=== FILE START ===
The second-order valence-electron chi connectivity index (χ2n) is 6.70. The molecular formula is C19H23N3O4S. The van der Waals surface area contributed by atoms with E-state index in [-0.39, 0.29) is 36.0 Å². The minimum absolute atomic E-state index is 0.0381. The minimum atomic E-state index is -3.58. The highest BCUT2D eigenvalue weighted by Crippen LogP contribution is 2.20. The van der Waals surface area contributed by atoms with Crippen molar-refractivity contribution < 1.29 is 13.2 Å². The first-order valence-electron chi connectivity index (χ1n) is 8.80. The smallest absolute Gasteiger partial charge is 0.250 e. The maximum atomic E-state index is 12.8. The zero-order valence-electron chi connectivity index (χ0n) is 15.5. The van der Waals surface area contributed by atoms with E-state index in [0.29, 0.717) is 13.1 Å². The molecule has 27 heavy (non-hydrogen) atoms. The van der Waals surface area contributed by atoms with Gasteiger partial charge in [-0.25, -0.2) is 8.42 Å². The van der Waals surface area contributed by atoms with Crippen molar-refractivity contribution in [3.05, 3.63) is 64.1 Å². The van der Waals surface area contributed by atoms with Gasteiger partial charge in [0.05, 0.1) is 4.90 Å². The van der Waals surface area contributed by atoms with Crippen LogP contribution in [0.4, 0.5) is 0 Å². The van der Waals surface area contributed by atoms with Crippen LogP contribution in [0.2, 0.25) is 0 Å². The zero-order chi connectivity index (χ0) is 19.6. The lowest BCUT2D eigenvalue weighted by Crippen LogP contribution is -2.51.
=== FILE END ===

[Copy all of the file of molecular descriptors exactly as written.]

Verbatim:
The second-order valence-electron chi connectivity index (χ2n) is 6.70. The molecular formula is C19H23N3O4S. The van der Waals surface area contributed by atoms with E-state index in [-0.39, 0.29) is 36.0 Å². The minimum absolute atomic E-state index is 0.0381. The minimum atomic E-state index is -3.58. The highest BCUT2D eigenvalue weighted by Crippen LogP contribution is 2.20. The van der Waals surface area contributed by atoms with Crippen molar-refractivity contribution < 1.29 is 13.2 Å². The first-order valence-electron chi connectivity index (χ1n) is 8.80. The smallest absolute Gasteiger partial charge is 0.250 e. The maximum atomic E-state index is 12.8. The zero-order valence-electron chi connectivity index (χ0n) is 15.5. The van der Waals surface area contributed by atoms with E-state index in [0.29, 0.717) is 13.1 Å². The molecule has 27 heavy (non-hydrogen) atoms. The van der Waals surface area contributed by atoms with Gasteiger partial charge in [-0.25, -0.2) is 8.42 Å². The van der Waals surface area contributed by atoms with Crippen molar-refractivity contribution in [3.05, 3.63) is 64.1 Å². The van der Waals surface area contributed by atoms with Gasteiger partial charge in [0.05, 0.1) is 4.90 Å². The van der Waals surface area contributed by atoms with Crippen LogP contribution in [0.4, 0.5) is 0 Å². The van der Waals surface area contributed by atoms with Crippen LogP contribution in [0.2, 0.25) is 0 Å². The zero-order chi connectivity index (χ0) is 19.6. The lowest BCUT2D eigenvalue weighted by Crippen LogP contribution is -2.51.